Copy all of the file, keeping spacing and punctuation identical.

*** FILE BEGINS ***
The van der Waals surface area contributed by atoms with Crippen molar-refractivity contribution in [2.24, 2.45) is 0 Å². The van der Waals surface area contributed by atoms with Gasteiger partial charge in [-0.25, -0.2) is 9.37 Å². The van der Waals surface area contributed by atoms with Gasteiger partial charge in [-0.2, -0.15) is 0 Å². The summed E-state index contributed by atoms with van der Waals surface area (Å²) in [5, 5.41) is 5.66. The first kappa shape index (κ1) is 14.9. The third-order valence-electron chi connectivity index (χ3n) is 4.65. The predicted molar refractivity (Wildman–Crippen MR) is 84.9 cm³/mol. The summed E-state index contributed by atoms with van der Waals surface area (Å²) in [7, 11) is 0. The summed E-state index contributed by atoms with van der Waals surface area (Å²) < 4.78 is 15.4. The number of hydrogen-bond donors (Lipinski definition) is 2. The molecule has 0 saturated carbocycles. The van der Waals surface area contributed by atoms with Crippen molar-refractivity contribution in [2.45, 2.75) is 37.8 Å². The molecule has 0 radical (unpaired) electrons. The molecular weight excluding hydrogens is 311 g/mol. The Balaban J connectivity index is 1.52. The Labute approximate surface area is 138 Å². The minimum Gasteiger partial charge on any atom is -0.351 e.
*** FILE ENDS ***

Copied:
The van der Waals surface area contributed by atoms with Crippen molar-refractivity contribution in [2.24, 2.45) is 0 Å². The van der Waals surface area contributed by atoms with Gasteiger partial charge in [-0.25, -0.2) is 9.37 Å². The van der Waals surface area contributed by atoms with Gasteiger partial charge in [-0.2, -0.15) is 0 Å². The summed E-state index contributed by atoms with van der Waals surface area (Å²) in [5, 5.41) is 5.66. The first kappa shape index (κ1) is 14.9. The third-order valence-electron chi connectivity index (χ3n) is 4.65. The predicted molar refractivity (Wildman–Crippen MR) is 84.9 cm³/mol. The summed E-state index contributed by atoms with van der Waals surface area (Å²) in [7, 11) is 0. The summed E-state index contributed by atoms with van der Waals surface area (Å²) < 4.78 is 15.4. The number of hydrogen-bond donors (Lipinski definition) is 2. The molecule has 0 saturated carbocycles. The van der Waals surface area contributed by atoms with Crippen molar-refractivity contribution in [2.45, 2.75) is 37.8 Å². The molecule has 0 radical (unpaired) electrons. The molecular weight excluding hydrogens is 311 g/mol. The Balaban J connectivity index is 1.52. The Labute approximate surface area is 138 Å². The minimum Gasteiger partial charge on any atom is -0.351 e.